Prince Harry and Meghan Markle friend accuses British media of harassing his family with ‘fake gossip’

Meghan and Harry, and Omid Scobie (Getty Images / scobiesnaps/Instagram)

Prince Harry and Meghan Markle’s biographer, Omid Scobie, has accused the British media of harassing him and his family with “fake gossip”.

The journalist took to Twitter over the weekend to hit back at publications that have recently written about his career. His remarks came over a week after he told the High Court that he was taught how to hack voicemail messages while working at The Sunday People, a British tabloid acquired by Mirror. Scobie’s statement was part of the phone hacking case brought by a number of high-profile individuals, including the Duke of Sussex, against Mirror Group Newspapers (MGN).

In his tweet shared on 21 May, Scobie criticised the media for now targeting his family and peers.

“Bothering my friends, family, a lifetime of colleagues, inventing fake gossip to incite hate... all within days of me giving evidence in a media case?” he wrote. “Not a coincidence. Been down this road many times now, I know exactly who is up to what, and I’m not going anywhere.”

On 22 May, he then shared a tweet that seemingly responded to a piece thatThe Times recently published about him. The article was centred on his “rise” from a reporter at Heat magazine to his role and the Sussexes’ biographer.

Scobie expressed how he thought that the “fascination” around his job at Heat, where he worked for 11 months after college, was “bizarre”. He also claimed that it was a “toxic work environment” for him.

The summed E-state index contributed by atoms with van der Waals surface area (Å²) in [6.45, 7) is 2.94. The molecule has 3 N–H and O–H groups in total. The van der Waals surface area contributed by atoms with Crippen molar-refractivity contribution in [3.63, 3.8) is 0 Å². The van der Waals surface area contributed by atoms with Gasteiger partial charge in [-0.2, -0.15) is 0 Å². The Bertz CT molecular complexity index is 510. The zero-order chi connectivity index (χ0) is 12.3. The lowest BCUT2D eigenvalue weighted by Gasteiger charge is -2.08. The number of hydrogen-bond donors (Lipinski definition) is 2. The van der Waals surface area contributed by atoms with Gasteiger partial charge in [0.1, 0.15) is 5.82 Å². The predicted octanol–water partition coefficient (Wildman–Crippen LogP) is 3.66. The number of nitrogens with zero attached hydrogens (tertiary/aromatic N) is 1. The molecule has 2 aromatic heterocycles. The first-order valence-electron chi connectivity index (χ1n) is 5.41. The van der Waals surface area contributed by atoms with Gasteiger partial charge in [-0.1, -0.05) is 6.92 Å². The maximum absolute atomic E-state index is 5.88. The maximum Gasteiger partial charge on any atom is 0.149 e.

He noted that despite what “people’s intentions” appeared to be, he’s “not ashamed” of this job. He acknowledged that he had fun at Heat, as he wrote that “it was a blast covering red carpets every day and doing celebrity interviews”.

However, he still concluded his post by criticising outlets that have made allegations about a job he held more than 20 years ago.

“It just says a lot about certain sections of this industry that outlets would rather (repeatedly) put energy into trying to define someone by a job from two decades ago instead of focusing on the bigger, more newsworthy issues that have long plagued publishers and newsrooms such as that place,” he wrote.

The book author’s tweet appears to make references to the article about him by The Times. More specifically, the publication claimed that he “started partying with celebrities” at Heat magazine, before leaving his first job “after an executive called him a “P***” in emails,” Scobie reportedly claimed.

Scobie’s apparent response to the article came after he issued a witness statement in the phone hacking case against MGN. He claimed that while working at The Sunday People in 2002, he was given “a list of mobile numbers followed by a detailed verbal description of how to listen to voicemails, as if it were a routine newsgathering technique”.

“I was taken aback by what seemed completely immoral and I never carried out the task,” he said in the statement.

He also claimed that he overheard then-editor Piers Morgan ask the entertainment desk about a story relating to Kylie Minogue and her then-boyfriend James Gooding.

“Mr Morgan was asking how confident they were in the reporting and was told that the information had come from voicemails,” Scobie said. “I recall being surprised to hear this at the time, which is why it stuck in my mind.”

The royal correspondent later said he was a journalist “trying to do my job” amid claims he was a “cheerleader” for Harry and Meghan.

Meanwhile, Morgan has previously spoken out about the phone accusations. He strenuously denied knowing “anything about” phone hacking at the Mirror and said he “couldn’t give a monkey’s cuss” about the High Court case brought by Harry. During an interview with the BBC’s Amol Rajan in March, he noted that he only worked for the Daily Mirror and “never had any responsibility” for the Sunday Mirror or The Sunday People.

The Independent has contacted Scobie and Heat Magazine for comment.